One often-discussed topic in circles of whisky erudition is that of cask fill strength and its effects on the final liquid. However, to say the topic is complicated is putting it mildly.
Over time, various whisky traditions have evolved a cultural list of best practices and that often includes the alcohol level that a cask is filled with. For example, most malt whisky distillers in Scotland place their new-make spirit in the cask at around 63.5% ABV. In the US, for bourbon and rye whiskeys, the legal maximum fill strength is 125 proof (62.5% ABV).
There are possible economic benefits to a higher filling strength. Proportionally more spirit can be fit into a cask if it is filled at a higher alcohol level, thus lowering the number of casks needed and saving the distillery money in cooperage. Fewer casks mean less warehouse space is needed and subsequent labour costs go down. But there are chemical and quality issues that are affected by fill strength, too.
In the simplest chemical terms, whisky is a binary combination of ethanol and water. Of course, there are dozens of flavour and aroma compounds mixed in to give whisky its unique character, but those only amount to about 1 per cent of the total mixture. Water and ethanol serve as the lattice work upon which all these other compounds are structured.
Water and ethanol are both solvents. However, some things are more naturally soluble in water than ethanol and vice versa. In whisky making, this phenomenon is perhaps most pronounced inside a cask during maturation. Wooden casks (generally but not exclusively oak) contribute a number of important extractive elements that help to make up the final character of a whisky. Chemical groups such as colour compounds, tannins, and wood sugars tend to be highly soluble in water. So-called whisky or oak lactones are more soluble in ethanol.
What this means for distillers is that they have some degree of additional control over how their whisky matures inside the warehouse. For example, there has been a slow but steady move among American craft distillers towards barrelling at lower proofs. Peerless in Louisville, Kentucky barrels most of its spirit at 107 proof (53.5% ABV). Leopold Bros in Colorado fills a lot its casks even lower, at around 100 proof (50% ABV). While the technique may seem novel, this is actually the way a lot of grain spirit in the US and elsewhere was barrelled a century or more ago. In the late 1800s, prior to mass manufacturing of glass bottles, whiskey was usually sold by or directly from the cask straight to the consumer. Drinkers back then may not have had easy access to ice, or even potable water, to dilute their whisky to a drinkable strength, so the lower fill strength helped ensure a more palatable tipple right from the cask.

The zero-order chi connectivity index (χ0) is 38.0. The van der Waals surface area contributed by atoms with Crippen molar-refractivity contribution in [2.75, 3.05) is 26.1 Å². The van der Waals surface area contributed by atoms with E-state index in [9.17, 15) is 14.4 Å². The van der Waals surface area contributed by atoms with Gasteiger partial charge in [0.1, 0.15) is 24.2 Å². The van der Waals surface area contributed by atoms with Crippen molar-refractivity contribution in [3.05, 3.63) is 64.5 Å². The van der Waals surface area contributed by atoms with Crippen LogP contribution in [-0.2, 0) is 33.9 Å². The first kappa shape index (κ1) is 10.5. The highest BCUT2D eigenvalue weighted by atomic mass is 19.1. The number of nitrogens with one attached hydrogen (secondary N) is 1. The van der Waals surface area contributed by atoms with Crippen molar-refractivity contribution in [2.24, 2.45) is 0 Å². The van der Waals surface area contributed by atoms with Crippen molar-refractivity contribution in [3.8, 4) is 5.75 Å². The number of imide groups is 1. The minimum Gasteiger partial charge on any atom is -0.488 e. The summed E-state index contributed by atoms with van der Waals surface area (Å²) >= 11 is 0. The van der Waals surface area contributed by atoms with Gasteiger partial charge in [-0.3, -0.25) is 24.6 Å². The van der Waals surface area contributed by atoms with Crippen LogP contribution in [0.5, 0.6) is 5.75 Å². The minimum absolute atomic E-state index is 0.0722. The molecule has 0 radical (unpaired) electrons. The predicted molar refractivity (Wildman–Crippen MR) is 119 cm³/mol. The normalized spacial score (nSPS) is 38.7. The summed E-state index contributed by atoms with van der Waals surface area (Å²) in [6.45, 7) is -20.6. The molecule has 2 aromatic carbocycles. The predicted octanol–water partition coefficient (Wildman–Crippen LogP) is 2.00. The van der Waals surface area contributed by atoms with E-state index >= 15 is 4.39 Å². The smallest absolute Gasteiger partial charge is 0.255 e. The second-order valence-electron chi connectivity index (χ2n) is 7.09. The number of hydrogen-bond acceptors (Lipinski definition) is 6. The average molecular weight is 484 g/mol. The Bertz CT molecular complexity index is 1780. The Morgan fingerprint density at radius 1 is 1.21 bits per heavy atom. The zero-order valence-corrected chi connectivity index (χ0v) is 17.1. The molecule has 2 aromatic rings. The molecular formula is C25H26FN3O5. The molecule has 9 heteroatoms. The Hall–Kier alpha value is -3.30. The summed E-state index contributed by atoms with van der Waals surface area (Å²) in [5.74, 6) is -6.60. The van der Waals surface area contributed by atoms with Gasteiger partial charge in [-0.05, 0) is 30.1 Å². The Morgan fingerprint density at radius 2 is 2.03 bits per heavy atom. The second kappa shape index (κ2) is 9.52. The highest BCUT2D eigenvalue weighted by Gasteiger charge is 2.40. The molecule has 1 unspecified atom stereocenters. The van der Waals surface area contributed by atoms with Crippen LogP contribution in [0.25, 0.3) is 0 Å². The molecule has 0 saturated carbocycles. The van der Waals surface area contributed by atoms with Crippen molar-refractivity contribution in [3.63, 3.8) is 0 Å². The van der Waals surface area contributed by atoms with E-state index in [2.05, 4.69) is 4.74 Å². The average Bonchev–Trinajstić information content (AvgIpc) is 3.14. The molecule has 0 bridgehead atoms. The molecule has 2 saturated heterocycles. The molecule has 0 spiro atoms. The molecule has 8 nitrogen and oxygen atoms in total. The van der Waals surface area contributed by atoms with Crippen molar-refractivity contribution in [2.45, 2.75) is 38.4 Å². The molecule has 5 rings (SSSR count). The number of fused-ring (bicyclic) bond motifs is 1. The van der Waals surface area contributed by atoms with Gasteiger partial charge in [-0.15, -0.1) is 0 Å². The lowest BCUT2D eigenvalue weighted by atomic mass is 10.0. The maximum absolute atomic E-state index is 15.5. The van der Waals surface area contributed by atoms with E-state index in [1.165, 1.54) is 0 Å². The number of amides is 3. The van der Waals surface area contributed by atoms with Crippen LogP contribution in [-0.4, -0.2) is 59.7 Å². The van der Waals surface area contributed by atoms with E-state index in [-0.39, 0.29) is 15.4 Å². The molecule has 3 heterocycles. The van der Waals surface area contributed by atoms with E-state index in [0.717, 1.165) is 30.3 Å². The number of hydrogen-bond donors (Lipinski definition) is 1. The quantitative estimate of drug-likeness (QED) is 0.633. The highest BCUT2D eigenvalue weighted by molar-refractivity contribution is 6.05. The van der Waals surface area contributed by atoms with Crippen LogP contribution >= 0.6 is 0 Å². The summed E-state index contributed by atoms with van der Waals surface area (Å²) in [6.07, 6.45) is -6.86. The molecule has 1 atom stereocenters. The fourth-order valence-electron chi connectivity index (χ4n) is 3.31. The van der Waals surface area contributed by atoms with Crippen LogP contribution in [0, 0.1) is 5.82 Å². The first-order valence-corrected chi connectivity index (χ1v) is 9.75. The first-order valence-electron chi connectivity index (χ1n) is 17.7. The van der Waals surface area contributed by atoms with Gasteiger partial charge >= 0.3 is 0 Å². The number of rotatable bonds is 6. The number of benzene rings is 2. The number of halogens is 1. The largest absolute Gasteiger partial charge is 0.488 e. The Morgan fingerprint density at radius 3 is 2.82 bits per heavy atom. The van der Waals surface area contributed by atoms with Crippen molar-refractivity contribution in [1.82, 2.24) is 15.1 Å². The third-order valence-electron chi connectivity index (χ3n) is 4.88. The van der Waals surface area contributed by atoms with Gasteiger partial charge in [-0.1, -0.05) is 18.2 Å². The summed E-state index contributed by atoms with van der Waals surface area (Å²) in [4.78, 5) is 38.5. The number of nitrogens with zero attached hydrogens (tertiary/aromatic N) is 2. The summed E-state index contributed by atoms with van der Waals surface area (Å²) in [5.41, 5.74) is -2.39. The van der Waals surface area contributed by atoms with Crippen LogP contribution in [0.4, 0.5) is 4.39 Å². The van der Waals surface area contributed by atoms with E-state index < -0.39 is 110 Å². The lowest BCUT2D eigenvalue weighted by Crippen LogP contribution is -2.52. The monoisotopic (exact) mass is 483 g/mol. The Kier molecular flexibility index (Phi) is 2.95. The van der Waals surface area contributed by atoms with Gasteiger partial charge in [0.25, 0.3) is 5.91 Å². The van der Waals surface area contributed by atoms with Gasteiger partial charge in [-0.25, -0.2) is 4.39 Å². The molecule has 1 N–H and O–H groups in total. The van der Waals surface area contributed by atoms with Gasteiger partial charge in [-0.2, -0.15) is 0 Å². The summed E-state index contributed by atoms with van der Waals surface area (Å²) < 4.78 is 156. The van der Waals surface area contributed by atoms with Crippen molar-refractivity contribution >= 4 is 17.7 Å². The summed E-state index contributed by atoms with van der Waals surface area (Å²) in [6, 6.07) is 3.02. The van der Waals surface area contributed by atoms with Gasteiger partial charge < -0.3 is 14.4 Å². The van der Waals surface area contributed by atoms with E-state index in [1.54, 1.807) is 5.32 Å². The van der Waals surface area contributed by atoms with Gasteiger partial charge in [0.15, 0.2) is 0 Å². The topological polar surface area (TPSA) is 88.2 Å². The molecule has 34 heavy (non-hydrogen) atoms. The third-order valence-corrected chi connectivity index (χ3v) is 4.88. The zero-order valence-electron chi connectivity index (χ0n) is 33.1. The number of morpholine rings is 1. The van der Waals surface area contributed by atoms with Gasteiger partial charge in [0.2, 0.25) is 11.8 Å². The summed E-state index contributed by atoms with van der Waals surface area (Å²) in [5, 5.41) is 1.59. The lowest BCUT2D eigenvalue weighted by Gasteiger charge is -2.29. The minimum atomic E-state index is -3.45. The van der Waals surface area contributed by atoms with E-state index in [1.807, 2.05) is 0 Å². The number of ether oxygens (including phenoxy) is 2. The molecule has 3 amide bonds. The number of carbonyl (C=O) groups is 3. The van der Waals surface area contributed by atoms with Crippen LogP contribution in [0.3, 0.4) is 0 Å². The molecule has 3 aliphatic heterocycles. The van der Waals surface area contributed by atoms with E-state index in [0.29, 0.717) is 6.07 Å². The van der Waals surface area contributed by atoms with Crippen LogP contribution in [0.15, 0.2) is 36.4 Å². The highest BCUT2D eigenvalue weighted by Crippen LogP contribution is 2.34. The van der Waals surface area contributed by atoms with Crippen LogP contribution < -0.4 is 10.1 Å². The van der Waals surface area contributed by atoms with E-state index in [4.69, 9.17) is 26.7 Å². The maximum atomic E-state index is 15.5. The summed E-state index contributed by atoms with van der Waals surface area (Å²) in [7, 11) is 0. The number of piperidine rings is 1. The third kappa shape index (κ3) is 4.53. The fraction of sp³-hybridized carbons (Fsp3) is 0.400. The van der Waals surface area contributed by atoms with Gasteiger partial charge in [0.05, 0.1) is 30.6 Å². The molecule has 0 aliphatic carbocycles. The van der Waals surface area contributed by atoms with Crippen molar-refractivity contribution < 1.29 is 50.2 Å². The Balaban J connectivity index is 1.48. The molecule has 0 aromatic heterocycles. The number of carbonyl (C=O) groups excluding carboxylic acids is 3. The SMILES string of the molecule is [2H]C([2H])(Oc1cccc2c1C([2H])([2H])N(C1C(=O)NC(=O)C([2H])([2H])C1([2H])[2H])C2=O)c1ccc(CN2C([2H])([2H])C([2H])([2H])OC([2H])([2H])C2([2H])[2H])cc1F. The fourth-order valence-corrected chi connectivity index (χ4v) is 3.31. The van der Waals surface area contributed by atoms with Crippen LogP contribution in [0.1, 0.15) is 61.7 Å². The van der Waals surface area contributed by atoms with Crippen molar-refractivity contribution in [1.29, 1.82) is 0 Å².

Distillers such as Peerless and Leopold Bros are taking advantage of some basic chemical principles. A lower alcohol percentage means there is more water inside the barrel. The higher water content means that water-soluble compounds such as wood sugars, colour compounds, and tannins are extracted more quickly, effectively giving the whiskey a greater amount of cask character in less time.
It should be noted that oak extraction is not the same as maturity and any illusions a distiller might have about fast tracking Mother Nature’s long-term effects on whisky to get a bottle out sooner should be abandoned. There are numerous other reactions that require more time to take place, and should the distiller opt for a lower fill strength, they should aim to produce a distillate that holistically marries with their maturation programme, alcohol percentage included.
While some distillers are moving towards lower fill strengths, there are still solid arguments for reaching higher – supported by the science of flavour as well as economics. As an example, let's look at single malt Scotch whisky , which as previously mentioned has an average fill strength of about 63.5% ABV. The vast majority of single malt is matured in ex-bourbon casks. That bourbon character, which contributes many of the nuances of a fine malt, has been shown to be best extracted with higher fill strengths. Another benefit is that some compounds such as oak lactones (responsible for some of whisky’s impactful coconut and fruity aromas) are more alcohol soluble and thus extract better at these higher fill strengths. Finally, in Scotland’s cool and humid maturation climate, a higher fill strength helps to hedge against too much lowering of a cask’s alcohol volume as more ethanol than water is lost to the angels’ share in these damp conditions. Conversely, in Kentucky’s hot and dry warehouses, more water is lost, and so lower fill strengths can help to stop the ABV of spirit in a cask creeping too high during the maturation process.
It's easy to see that cask fill strength is not a one-size-fits-all philosophy for distillers. The best whisky makers in the world understand that it is just one factor out of dozens that affect the character of their wares. They must take into account the character of the new-make spirit, cask, maturation climate, and more in order to make the best educated decision on what strength to fill the cask with.